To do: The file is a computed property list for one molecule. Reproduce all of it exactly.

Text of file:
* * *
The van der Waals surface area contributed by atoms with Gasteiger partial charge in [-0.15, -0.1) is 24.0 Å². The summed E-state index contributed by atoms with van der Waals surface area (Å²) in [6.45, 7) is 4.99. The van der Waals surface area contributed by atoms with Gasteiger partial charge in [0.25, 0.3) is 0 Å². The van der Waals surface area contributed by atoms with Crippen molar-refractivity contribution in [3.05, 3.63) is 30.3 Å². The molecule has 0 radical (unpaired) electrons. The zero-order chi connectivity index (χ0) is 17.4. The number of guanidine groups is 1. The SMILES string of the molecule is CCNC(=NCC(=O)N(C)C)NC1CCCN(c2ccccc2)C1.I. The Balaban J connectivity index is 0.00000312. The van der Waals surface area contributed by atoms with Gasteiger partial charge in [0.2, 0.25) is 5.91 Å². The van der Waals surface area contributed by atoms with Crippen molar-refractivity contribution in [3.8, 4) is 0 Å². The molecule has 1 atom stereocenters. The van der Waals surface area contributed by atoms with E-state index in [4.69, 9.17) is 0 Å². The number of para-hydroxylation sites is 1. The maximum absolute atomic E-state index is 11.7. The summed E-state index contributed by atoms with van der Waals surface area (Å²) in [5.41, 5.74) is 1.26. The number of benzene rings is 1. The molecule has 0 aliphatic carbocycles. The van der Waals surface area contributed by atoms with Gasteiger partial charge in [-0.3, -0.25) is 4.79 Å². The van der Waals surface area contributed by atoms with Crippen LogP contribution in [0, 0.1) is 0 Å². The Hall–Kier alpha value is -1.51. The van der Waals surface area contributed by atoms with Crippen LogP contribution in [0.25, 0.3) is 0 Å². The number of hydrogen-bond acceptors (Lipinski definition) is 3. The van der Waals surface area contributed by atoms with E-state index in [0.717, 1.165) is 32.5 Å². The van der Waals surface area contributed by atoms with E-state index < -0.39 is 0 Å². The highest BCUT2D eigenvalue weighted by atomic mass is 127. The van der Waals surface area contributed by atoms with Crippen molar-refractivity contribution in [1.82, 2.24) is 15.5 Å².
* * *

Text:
The van der Waals surface area contributed by atoms with Gasteiger partial charge in [-0.15, -0.1) is 24.0 Å². The summed E-state index contributed by atoms with van der Waals surface area (Å²) in [6.45, 7) is 4.99. The van der Waals surface area contributed by atoms with Gasteiger partial charge in [0.25, 0.3) is 0 Å². The van der Waals surface area contributed by atoms with Crippen molar-refractivity contribution in [3.05, 3.63) is 30.3 Å². The molecule has 0 radical (unpaired) electrons. The zero-order chi connectivity index (χ0) is 17.4. The number of guanidine groups is 1. The SMILES string of the molecule is CCNC(=NCC(=O)N(C)C)NC1CCCN(c2ccccc2)C1.I. The Balaban J connectivity index is 0.00000312. The van der Waals surface area contributed by atoms with Gasteiger partial charge in [0.2, 0.25) is 5.91 Å². The van der Waals surface area contributed by atoms with Crippen molar-refractivity contribution in [3.8, 4) is 0 Å². The molecule has 1 atom stereocenters. The van der Waals surface area contributed by atoms with E-state index in [4.69, 9.17) is 0 Å². The number of para-hydroxylation sites is 1. The maximum absolute atomic E-state index is 11.7. The summed E-state index contributed by atoms with van der Waals surface area (Å²) in [5.41, 5.74) is 1.26. The number of benzene rings is 1. The molecule has 0 aliphatic carbocycles. The van der Waals surface area contributed by atoms with Gasteiger partial charge in [-0.3, -0.25) is 4.79 Å². The van der Waals surface area contributed by atoms with Crippen LogP contribution in [0, 0.1) is 0 Å². The Hall–Kier alpha value is -1.51. The van der Waals surface area contributed by atoms with Crippen LogP contribution in [0.25, 0.3) is 0 Å². The number of hydrogen-bond acceptors (Lipinski definition) is 3. The van der Waals surface area contributed by atoms with E-state index in [0.717, 1.165) is 32.5 Å². The van der Waals surface area contributed by atoms with E-state index < -0.39 is 0 Å². The highest BCUT2D eigenvalue weighted by atomic mass is 127. The van der Waals surface area contributed by atoms with Crippen molar-refractivity contribution in [1.82, 2.24) is 15.5 Å².